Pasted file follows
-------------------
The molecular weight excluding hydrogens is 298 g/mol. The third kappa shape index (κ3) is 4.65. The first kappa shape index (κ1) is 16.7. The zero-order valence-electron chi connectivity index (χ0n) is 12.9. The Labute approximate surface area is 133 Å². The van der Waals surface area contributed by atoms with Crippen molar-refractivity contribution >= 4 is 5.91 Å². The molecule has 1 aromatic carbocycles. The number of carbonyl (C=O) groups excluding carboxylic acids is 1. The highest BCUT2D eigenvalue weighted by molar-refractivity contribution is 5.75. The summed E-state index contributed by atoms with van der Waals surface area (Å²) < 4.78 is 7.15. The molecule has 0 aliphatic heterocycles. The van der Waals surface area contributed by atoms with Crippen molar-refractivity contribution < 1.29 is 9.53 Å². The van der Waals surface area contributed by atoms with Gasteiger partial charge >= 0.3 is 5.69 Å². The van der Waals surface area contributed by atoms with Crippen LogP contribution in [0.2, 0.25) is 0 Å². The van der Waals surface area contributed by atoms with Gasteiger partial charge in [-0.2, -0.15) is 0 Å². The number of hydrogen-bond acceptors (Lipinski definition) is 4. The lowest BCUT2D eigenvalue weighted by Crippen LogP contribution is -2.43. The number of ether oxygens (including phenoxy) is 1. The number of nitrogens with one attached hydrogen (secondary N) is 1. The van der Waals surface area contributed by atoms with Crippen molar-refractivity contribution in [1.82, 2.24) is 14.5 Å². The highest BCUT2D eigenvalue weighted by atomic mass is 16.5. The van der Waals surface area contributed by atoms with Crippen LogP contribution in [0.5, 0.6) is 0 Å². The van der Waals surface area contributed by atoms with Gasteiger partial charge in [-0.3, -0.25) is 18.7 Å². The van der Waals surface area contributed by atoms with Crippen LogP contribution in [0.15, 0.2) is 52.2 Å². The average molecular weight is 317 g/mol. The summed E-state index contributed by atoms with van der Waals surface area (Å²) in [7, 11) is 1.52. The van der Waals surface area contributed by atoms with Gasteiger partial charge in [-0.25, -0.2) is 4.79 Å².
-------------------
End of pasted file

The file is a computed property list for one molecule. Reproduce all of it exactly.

The molecular weight excluding hydrogens is 298 g/mol. The third kappa shape index (κ3) is 4.65. The first kappa shape index (κ1) is 16.7. The zero-order valence-electron chi connectivity index (χ0n) is 12.9. The Labute approximate surface area is 133 Å². The van der Waals surface area contributed by atoms with Crippen molar-refractivity contribution >= 4 is 5.91 Å². The molecule has 1 aromatic carbocycles. The number of carbonyl (C=O) groups excluding carboxylic acids is 1. The highest BCUT2D eigenvalue weighted by molar-refractivity contribution is 5.75. The summed E-state index contributed by atoms with van der Waals surface area (Å²) < 4.78 is 7.15. The molecule has 0 aliphatic heterocycles. The van der Waals surface area contributed by atoms with Crippen molar-refractivity contribution < 1.29 is 9.53 Å². The van der Waals surface area contributed by atoms with Gasteiger partial charge >= 0.3 is 5.69 Å². The van der Waals surface area contributed by atoms with Crippen LogP contribution in [0.2, 0.25) is 0 Å². The van der Waals surface area contributed by atoms with Gasteiger partial charge in [-0.2, -0.15) is 0 Å². The number of hydrogen-bond acceptors (Lipinski definition) is 4. The lowest BCUT2D eigenvalue weighted by Crippen LogP contribution is -2.43. The number of ether oxygens (including phenoxy) is 1. The number of nitrogens with one attached hydrogen (secondary N) is 1. The van der Waals surface area contributed by atoms with Crippen molar-refractivity contribution in [1.82, 2.24) is 14.5 Å². The highest BCUT2D eigenvalue weighted by atomic mass is 16.5. The van der Waals surface area contributed by atoms with Crippen LogP contribution in [0.5, 0.6) is 0 Å². The van der Waals surface area contributed by atoms with Gasteiger partial charge in [-0.3, -0.25) is 18.7 Å². The van der Waals surface area contributed by atoms with Crippen LogP contribution in [0.15, 0.2) is 52.2 Å². The average molecular weight is 317 g/mol. The summed E-state index contributed by atoms with van der Waals surface area (Å²) in [7, 11) is 1.52. The van der Waals surface area contributed by atoms with Gasteiger partial charge in [-0.25, -0.2) is 4.79 Å².